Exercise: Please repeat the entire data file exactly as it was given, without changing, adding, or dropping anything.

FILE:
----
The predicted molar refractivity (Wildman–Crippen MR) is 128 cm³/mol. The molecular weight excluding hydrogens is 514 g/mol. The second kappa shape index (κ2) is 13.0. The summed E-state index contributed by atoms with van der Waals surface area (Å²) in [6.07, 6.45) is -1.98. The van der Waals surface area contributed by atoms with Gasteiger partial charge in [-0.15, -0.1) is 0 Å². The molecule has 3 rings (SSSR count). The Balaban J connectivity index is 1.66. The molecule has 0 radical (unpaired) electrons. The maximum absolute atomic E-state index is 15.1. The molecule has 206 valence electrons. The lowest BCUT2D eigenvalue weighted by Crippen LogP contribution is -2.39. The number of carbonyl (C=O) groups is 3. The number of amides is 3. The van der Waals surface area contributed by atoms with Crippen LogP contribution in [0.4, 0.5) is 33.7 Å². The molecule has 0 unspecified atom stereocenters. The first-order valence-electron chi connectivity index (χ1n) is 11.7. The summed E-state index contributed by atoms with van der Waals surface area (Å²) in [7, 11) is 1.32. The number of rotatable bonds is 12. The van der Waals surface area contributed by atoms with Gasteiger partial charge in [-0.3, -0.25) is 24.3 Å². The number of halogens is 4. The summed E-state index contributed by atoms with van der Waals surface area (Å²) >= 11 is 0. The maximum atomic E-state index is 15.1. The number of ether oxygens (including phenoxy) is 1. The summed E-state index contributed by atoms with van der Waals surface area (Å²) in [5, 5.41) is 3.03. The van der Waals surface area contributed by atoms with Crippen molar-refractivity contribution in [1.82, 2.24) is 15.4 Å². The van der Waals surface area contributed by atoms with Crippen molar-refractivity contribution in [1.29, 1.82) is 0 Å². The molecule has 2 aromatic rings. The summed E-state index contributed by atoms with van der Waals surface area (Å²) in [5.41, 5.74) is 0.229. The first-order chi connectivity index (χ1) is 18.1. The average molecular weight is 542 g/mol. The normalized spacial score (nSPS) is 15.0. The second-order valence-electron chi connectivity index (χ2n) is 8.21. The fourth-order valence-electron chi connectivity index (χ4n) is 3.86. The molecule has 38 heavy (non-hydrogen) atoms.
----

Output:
The predicted molar refractivity (Wildman–Crippen MR) is 128 cm³/mol. The molecular weight excluding hydrogens is 514 g/mol. The second kappa shape index (κ2) is 13.0. The summed E-state index contributed by atoms with van der Waals surface area (Å²) in [6.07, 6.45) is -1.98. The van der Waals surface area contributed by atoms with Gasteiger partial charge in [-0.15, -0.1) is 0 Å². The molecule has 3 rings (SSSR count). The Balaban J connectivity index is 1.66. The molecule has 0 radical (unpaired) electrons. The maximum absolute atomic E-state index is 15.1. The molecule has 206 valence electrons. The lowest BCUT2D eigenvalue weighted by Crippen LogP contribution is -2.39. The number of carbonyl (C=O) groups is 3. The number of amides is 3. The van der Waals surface area contributed by atoms with Crippen LogP contribution in [0.4, 0.5) is 33.7 Å². The molecule has 0 unspecified atom stereocenters. The first-order valence-electron chi connectivity index (χ1n) is 11.7. The summed E-state index contributed by atoms with van der Waals surface area (Å²) in [7, 11) is 1.32. The number of rotatable bonds is 12. The van der Waals surface area contributed by atoms with Gasteiger partial charge in [-0.3, -0.25) is 24.3 Å². The number of halogens is 4. The summed E-state index contributed by atoms with van der Waals surface area (Å²) >= 11 is 0. The maximum atomic E-state index is 15.1. The number of ether oxygens (including phenoxy) is 1. The summed E-state index contributed by atoms with van der Waals surface area (Å²) in [5, 5.41) is 3.03. The van der Waals surface area contributed by atoms with Crippen molar-refractivity contribution in [1.82, 2.24) is 15.4 Å². The van der Waals surface area contributed by atoms with Crippen molar-refractivity contribution in [1.29, 1.82) is 0 Å². The molecule has 2 aromatic rings. The summed E-state index contributed by atoms with van der Waals surface area (Å²) in [5.41, 5.74) is 0.229. The first-order chi connectivity index (χ1) is 18.1. The average molecular weight is 542 g/mol. The normalized spacial score (nSPS) is 15.0. The second-order valence-electron chi connectivity index (χ2n) is 8.21. The fourth-order valence-electron chi connectivity index (χ4n) is 3.86. The molecule has 38 heavy (non-hydrogen) atoms.